Just a few months after the Eagles ‘won’ the free agent signing period, we’re now more-or-less half way through the season and we’ve got seven games in the bank to judge how successful that series of moves was. We get to dissect whether or not the Eagles really did win free agency now that we’ve seen those players on the field.
In essence, the Eagles have gained five starters from their spending spree along with a nickel corner back, two more situational players, and three back-ups. That isn’t a bad haul from a free agent pool and probably goes some way towards explaining their slow start to the season. That is a lot of talent that needed time to gel and form a cohesive unit. They look like they are getting that together now and could be a force in the second half of the season.
We’ve taken a look at each of the players brought in by the eagles, taken into account the money they were given and the level of play they have attained so far, and divided them into the following categories. Take a look with us and decide for yourself.
Contract: 5 years, $28m
Jason Babin was something of a gamble in free agency. Babin, a former first-round pick, has only really got one big season of production at the NFL level and was looking for a significant contract. The Eagles had brought over Jim Washburn from Tennessee (under whom Babin had enjoyed his season of success), and obviously felt comfortable enough in the risk to make him an offer he was happy to accept. Babin has been a starter for the Eagles opposite Trent Cole and has paid them back to the tune of nine sacks and a +10.8 PFF pass-rushing grade. He was a significant investment but he has been worth the money, giving the Eagles bookend threats when Cole is healthy.
Contract: 5 years, $30m
Cullen Jenkins was the marquee free agent defensive tackle available and the Eagles managed to get him for what was perceived as quite a bargain in an unexpectedly slow and cool market for his services. After a fast start with a pair of excellent performances, Jenkins’ showings have started to sag, especially against the run. He has played 299 snaps now for the Eagles and has a +5.3 pass-rushing grade, notching himself five sacks, three more knockdowns, and nine further pressures. Jenkins is at his best in a situational role when he can disrupt the pass game but the Eagles are expecting him to play more because of the loss of Antonio Dixon to I.R.
Contract: 1 year, $750k
Comfortably the best value of all of the Eagles offseason moves. Mathis was an under-the-radar free agent after never really being given the left guard spot in Cincinnati no matter how long he outplayed Nate Livings. Signed initially as a backup, injuries forced the Eagles to shake up their O-line, move Todd Herremans out to right tackle, and insert Mathis into the lineup. Since then Mathis has been one of the best guards in the league, playing all bar seven snaps this season and earning a PFF grade of +13.8, which trails only Andy Levitre of the Bills at left guard. Given that Mathis is playing for the veteran minimum, the Eagles are doing incredibly well out of the deal, and have to be thinking about extending Mathis long-term to a richer contract.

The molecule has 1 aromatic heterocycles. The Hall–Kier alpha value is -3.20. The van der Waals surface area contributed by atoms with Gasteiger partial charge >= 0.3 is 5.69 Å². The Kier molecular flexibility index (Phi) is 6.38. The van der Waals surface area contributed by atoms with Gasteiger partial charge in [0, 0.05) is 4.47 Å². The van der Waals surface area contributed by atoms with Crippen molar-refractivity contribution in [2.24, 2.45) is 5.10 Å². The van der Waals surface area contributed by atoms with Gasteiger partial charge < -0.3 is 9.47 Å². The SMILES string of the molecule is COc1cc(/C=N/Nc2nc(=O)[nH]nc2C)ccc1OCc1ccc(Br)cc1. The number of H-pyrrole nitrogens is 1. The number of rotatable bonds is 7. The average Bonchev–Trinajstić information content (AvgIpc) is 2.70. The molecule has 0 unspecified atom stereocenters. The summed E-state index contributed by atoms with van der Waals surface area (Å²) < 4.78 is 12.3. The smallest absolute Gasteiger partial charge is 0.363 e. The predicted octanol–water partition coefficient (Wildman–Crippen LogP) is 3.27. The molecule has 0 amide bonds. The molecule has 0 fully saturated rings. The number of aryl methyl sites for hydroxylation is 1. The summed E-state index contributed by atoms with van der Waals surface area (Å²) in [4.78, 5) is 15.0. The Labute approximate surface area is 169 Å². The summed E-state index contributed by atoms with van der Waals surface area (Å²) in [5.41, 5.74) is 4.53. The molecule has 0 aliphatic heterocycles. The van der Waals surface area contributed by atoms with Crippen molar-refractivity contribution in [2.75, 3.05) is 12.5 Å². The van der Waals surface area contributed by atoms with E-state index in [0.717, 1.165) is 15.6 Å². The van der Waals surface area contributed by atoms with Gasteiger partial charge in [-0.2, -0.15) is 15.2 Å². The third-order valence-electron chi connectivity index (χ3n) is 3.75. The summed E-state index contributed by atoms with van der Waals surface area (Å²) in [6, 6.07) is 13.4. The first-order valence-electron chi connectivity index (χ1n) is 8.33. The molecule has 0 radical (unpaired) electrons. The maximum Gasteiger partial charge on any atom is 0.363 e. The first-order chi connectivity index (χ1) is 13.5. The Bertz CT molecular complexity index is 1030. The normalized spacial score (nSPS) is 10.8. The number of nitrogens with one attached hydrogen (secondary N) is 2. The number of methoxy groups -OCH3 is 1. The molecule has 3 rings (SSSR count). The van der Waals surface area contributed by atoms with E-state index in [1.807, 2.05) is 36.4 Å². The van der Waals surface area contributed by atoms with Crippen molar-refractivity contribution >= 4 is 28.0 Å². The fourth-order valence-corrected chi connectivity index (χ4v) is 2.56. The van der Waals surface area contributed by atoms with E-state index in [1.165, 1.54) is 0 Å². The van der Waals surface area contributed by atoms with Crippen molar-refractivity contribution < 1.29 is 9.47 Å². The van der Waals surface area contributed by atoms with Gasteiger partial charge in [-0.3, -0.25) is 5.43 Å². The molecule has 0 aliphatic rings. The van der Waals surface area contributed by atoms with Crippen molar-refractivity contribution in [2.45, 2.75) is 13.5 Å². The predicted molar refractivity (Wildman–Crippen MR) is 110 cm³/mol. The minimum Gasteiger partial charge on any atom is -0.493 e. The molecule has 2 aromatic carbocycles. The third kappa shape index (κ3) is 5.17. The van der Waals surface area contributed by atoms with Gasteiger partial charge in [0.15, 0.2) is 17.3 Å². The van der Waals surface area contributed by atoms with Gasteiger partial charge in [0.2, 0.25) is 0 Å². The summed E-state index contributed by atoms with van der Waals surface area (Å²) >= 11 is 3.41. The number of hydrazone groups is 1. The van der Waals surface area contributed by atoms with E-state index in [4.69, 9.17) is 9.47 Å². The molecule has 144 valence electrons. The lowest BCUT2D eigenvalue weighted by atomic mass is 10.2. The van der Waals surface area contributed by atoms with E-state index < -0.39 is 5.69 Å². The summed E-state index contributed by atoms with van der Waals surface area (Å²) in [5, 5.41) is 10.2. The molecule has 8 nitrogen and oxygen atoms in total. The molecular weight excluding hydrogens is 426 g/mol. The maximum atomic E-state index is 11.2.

Contract: 1 year, $524k
Landri was initially signed as something of an afterthought in the free agency spree, and was shortly thereafter cut, but injuries forced the Eagles to re-sign the defensive tackle and since then he has eked out something of a bit-part role in the rotation. He has played just 55 snaps so far but his +3.3 PFF grade in that time is enough to suggest the Eagles should be looking to get him involved more. It might have the added benefit of reducing the strain on Cullen Jenkins who would likely play better with more rest time in game.
Jury Still Out:
Contract: 5 years, $60m
Asomugha was the jewel in the crown of the Eagles’ offseason moves, and the marquee name in all of free agency. He came in talking about playing for the Eagles in a role similar to Charles Woodson in Green Bay, the do-it-all defensive back who would make the defense go. The trouble is that he hasn’t really looked capable of that so far, though it is worth noting that his past three games have been three of his best. He doesn’t seem nearly as at home in zone schemes as he did in the Raiders’ man-coverage system, and he has a tendency to miss tackles, something far less excusable for a player of his physical ability. The Eagles really need for Asomugha to show a faster learning curve than he did when he first arrived in Oakland for this move to be a success.